Description Shih Tzu
Smart, playful, open-minded
The Shih Tzu is a bold, energetic little fellow. He likes to be the center of attention and would like to be with his family around the clock. He adapts to every situation and is therefore a perfect companion dog for young and old.FCI group: Companion dogs
- Size: Small
- Weight: 4-7kg
- Life expectancy: 10-16 years
- Coat type: long hair
- Colours: Black, White, Bridle, White, Liver, Tan, Liver, Dark Brown, Blue, Black & White, Gold
Character Shih Tzu
The Shih Tzu is a small dog breed from Tibet. For political reasons, the breed’s stud book is located in Great Britain. The FCI lists him in group 9, the companion and companion dogs. Here he belongs to Section 5, the Tibetan dog breeds.
The dogs reach a shoulder height of maximum 27 cm.
The weight should be between 4.5 and 8 kg. According to the breed standard, a weight of up to 7.5 kg would be ideal. With the Shih Tzu there is no size division into mini, tea cup or similar.
The Shih Tzu’s top coat is straight, long and full. The hair structure looks similar to that of humans.
They keep growing and falling down to the ground.
The physique is somewhat elongated. The Shih Tzu carries the tail over the back. Ideally, the highest point of the tail should be level with the head.
The Shih Tzu has a round head and long floppy ears.
They are difficult to spot in the long fur covering their ears and neck. The large, dark eyes protrude slightly.
The Shih Tzu comes in all color variations. Two-tone animals with a blaze and a white tail tip are particularly popular. The blaze is called the Buddha kiss.
The Shih Tzu’s appearance and gait are designed to appear arrogant. His nature is anything but that. You are outgoing, friendly and smart. He is a loyal soul who can only be happy when he is with his people. A life exclusively in the garden or kennel is therefore out of the question.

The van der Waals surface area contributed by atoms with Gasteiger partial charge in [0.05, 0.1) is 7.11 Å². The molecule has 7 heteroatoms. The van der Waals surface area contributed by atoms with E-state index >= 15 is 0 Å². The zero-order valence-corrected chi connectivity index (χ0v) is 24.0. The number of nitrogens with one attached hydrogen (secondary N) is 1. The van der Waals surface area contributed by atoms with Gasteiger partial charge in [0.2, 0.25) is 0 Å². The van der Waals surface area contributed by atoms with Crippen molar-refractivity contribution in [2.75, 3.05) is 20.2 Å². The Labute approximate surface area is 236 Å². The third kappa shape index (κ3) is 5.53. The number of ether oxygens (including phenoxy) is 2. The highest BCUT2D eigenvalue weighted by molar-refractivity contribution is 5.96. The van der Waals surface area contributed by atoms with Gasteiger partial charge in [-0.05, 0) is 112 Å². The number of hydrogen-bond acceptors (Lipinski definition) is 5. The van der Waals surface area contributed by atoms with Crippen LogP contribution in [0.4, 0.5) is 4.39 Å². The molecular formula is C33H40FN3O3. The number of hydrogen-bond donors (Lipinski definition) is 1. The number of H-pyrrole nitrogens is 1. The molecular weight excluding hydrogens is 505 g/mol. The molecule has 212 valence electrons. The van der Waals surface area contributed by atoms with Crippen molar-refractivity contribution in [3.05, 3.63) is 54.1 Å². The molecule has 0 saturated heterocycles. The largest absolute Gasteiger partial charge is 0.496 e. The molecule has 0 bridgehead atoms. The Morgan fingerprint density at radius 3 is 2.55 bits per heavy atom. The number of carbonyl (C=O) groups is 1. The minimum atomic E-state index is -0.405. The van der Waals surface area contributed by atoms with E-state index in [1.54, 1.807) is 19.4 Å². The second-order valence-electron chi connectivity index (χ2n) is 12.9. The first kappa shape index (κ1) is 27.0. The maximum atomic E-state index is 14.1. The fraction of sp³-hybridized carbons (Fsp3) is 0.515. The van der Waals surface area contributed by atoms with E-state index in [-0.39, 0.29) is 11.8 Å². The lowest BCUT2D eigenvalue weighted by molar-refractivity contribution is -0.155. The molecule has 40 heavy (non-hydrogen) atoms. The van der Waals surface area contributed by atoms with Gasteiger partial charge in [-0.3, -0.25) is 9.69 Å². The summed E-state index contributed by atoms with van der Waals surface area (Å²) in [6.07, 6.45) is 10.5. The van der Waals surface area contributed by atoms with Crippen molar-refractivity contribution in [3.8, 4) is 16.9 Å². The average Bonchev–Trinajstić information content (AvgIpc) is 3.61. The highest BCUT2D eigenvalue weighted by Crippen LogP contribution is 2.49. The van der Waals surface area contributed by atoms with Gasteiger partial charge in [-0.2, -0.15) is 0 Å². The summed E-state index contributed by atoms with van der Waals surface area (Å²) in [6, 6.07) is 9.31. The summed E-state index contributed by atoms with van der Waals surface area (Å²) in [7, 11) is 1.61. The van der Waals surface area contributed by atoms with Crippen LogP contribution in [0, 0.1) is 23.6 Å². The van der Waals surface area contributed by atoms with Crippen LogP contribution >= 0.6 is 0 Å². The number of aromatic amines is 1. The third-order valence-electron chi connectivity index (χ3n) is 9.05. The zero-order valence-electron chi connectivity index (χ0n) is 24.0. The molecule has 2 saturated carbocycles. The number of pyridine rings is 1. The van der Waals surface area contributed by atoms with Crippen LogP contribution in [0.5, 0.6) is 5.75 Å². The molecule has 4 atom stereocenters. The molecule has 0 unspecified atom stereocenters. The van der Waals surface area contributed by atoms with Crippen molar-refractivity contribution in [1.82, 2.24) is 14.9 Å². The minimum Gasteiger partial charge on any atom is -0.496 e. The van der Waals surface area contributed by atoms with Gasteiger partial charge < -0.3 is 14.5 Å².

The Shih Tzu likes to be the center of attention and knows how to win people over. When it comes to receiving cuddles and attention, they are real experts. They always try to make their people happy. They can be a little reserved with strangers at first.
Raising Shih Tzus is moderately difficult.
They are smart and quick to mimic behavior. But they are also very stubborn and self-confident. They may question commands or rules they don’t like. Here you have to be consistent and sensitive.
A former guard dog, the Shih Tzu is alert and alert.
He has a tendency to bark. You can break that habit with a lot of patience and training. Due to his friendly nature, he gets along well with other dogs. He has no hunting instinct.
The breed is very lively and spirited.
They are therefore also well suited as a family dog and playmate for children. Because of its small size, children should be careful and not play with it too roughly. Very young children should never be left unsupervised with the dog.
The Shih Tzu’s urge to move is moderate. They like to exercise, but can also be satisfied with several smaller laps a day.
Provided you build in a few game units of 10 to 15 minutes when you go for a walk.
When playing and romping you should be careful not to overwhelm him. This is especially true at high temperatures. The Shih Tzu has a shortened nose and is prone to breathing problems. If the load is too great, it can be dangerous for the little one.
Diet Shih Tzu
The little Shih Tzu does not need much food. His diet is uncomplicated and hardly differs from that of other dogs. He should get a species-appropriate feed tailored to his needs.
His big wide eyes make it hard to resist him. However, the Shih Tzu should not be given leftovers.
A lot of what humans eat is not good for dogs or is even life-threatening. If you want to do something good for your darling, reward him with a healthy dog snack.
The Shih Tzu does not tend to be overweight. However, you shouldn’t take chances. The shortened snout makes breathing difficult for this breed.
This condition worsens with obesity.
The question of dry or wet food is up to you. Both variants have their advantages and disadvantages. Dry food is easier to store and cares for the teeth. Wet food tastes better for most dogs because it is more aromatic.
It also usually contains more protein than dry food.